“So, for me, it seems sensible to assume that your average CEO is more likely to behave like a sociopath than not. I don’t think it’s smart to trust people like that.”

When is it Safe to Back a Sociopath?

One would be forgiven for thinking that picking stocks from this starting point would be near impossible. Despite this, in his Ardevora UK Equity fund, Lang has managed to build up a long portfolio of 30 holdings – he also shorts stocks he doesn’t like.

Lang explains there are two seemingly conflicting scenarios “that can potentially tame a more sociopathic person like a CEO”. One is in an environment where a CEO can attain “unusually easy growth”.

“CEOs like chasing success and success in the corporate world is generally about growth. You want to make your company bigger so you’ve got more status and you’ve got more people to boss around,” says Lang.

“If you can find companies where growth is unusually easy, you are giving CEOs what they desire. This means that they’re less likely to do anything really stupid.”

Examples of this from his global equity fund mainly include technology names – “controversial businesses like Amazon (AMZN) and Facebook (FB)” – and software businesses like Workday (WDAY), which “are really hard to mess up”.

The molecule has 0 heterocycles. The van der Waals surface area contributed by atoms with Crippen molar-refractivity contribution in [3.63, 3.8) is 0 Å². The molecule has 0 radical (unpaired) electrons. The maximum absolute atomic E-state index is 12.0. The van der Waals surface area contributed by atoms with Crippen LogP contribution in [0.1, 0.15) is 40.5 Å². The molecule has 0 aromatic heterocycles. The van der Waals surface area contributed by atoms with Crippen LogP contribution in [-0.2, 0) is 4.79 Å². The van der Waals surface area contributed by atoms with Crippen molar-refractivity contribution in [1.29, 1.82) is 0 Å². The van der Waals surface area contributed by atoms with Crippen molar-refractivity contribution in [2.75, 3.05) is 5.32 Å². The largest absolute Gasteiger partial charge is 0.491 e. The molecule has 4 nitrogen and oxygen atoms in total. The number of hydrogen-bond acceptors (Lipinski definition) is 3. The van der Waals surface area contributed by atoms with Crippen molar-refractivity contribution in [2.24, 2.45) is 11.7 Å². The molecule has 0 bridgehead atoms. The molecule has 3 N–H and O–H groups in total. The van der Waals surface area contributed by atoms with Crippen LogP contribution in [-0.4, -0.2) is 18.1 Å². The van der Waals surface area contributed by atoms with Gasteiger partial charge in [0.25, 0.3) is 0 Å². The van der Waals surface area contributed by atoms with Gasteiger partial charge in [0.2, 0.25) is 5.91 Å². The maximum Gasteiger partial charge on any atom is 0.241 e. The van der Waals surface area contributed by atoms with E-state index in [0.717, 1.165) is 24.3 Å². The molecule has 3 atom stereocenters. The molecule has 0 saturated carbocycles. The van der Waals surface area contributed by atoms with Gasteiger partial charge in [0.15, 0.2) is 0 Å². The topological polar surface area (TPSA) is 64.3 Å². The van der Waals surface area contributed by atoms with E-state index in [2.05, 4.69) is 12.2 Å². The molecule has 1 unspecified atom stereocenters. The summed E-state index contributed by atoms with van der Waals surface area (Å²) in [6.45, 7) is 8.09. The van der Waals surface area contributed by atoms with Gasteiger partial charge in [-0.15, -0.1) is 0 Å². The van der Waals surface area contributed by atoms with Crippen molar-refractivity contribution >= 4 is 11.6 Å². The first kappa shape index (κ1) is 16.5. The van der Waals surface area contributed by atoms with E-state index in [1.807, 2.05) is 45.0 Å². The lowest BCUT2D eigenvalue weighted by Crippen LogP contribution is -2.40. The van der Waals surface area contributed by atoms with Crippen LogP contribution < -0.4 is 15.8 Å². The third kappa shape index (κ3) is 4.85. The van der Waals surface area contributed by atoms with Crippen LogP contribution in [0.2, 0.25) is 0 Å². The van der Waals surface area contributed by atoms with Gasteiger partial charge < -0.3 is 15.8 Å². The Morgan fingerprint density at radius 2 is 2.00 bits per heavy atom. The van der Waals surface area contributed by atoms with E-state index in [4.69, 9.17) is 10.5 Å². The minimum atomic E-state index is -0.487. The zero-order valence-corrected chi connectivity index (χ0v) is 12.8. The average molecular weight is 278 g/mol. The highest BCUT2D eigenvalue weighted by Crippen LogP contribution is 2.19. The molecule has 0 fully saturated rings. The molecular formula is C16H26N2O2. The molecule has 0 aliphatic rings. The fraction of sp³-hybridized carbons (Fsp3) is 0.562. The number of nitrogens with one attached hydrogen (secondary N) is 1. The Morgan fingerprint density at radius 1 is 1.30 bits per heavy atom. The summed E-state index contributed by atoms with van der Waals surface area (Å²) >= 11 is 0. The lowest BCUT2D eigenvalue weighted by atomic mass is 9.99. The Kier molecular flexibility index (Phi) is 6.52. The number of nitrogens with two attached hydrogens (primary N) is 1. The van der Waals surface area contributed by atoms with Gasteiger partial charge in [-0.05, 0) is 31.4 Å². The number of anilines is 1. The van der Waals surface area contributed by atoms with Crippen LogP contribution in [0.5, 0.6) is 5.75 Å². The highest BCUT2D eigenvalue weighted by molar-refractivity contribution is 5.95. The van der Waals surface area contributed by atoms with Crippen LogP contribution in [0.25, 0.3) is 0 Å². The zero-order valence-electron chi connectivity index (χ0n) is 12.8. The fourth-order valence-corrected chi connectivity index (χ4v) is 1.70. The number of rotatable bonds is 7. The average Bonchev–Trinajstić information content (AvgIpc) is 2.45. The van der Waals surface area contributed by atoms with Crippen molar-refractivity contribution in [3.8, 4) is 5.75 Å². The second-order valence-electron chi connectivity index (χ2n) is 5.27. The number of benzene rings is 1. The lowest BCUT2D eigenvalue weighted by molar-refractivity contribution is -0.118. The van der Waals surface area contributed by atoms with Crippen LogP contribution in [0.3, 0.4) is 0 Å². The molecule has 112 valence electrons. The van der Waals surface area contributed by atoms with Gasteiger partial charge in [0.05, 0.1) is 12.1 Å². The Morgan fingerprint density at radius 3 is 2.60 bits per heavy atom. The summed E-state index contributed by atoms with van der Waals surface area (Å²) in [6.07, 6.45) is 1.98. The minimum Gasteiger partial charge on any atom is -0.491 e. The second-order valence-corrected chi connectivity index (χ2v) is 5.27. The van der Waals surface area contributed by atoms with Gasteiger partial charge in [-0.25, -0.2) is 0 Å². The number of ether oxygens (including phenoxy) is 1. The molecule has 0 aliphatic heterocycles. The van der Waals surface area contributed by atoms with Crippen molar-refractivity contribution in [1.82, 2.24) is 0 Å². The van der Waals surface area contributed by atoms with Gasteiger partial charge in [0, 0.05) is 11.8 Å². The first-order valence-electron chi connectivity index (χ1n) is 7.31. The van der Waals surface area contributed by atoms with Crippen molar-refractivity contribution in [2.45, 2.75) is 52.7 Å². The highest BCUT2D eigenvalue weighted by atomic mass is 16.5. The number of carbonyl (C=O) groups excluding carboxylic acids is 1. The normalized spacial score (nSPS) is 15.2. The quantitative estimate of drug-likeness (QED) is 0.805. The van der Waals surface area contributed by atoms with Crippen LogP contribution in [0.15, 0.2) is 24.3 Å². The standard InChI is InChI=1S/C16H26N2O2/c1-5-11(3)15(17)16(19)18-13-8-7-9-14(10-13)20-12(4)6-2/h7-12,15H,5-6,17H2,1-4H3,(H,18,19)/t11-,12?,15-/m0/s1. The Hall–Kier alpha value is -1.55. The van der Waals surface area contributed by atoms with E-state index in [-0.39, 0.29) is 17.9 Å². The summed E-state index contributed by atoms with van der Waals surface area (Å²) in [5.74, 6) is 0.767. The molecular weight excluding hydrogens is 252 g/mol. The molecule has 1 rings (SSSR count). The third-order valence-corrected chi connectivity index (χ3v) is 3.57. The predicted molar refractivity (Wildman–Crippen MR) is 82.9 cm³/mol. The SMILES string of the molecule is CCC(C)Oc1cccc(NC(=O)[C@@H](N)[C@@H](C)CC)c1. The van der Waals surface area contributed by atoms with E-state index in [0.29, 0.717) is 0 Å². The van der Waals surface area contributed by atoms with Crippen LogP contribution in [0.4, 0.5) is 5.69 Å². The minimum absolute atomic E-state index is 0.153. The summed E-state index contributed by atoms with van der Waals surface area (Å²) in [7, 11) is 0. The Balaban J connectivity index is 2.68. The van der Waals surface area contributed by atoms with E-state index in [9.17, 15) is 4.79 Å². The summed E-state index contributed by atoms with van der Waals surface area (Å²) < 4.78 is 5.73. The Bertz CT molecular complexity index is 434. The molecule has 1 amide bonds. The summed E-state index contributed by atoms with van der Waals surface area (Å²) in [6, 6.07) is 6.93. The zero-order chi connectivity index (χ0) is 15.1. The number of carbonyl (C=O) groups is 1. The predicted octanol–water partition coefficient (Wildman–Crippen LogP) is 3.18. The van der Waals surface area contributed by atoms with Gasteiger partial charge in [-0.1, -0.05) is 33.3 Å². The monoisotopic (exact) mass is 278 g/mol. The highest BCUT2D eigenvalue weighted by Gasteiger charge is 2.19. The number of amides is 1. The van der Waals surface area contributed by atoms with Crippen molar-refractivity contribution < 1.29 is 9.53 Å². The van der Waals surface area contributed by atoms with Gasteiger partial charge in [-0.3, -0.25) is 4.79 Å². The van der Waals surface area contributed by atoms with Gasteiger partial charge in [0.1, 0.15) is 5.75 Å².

“We don’t make great claims that we can see growth that no-one else can see; it’s the type of language that a manager will use if he feels like he’s in control of the situation and he finds it really easy to hit his targets.”

The second scenario is at the opposite end of the scale – after a business has hit rock-bottom and the CEO is in a place where investors no longer trust them or their business. For example, when a boss has, over a long period, over-promised but under-delivered.

“When a company has evolved to a place where nobody trusts the business, and by association the CEO, this encourages them to behave in an interesting way,” Lang continues.

“His priority now is to win back trust. He needs that to elevate his status back up to a level where he can then exert some more power. The best way for him to do this is to do what he doesn’t normally like doing, which is reduce risk in his business.”

Anglo American (AAL)

Lang’s evolving view of miner Anglo American is a key example of the second situation. The stock was in Ardevora’s ‘management in denial’ basket of shorted stocks through 2015 and the early part of 2016. In that time, the share price sunk by three-quarters.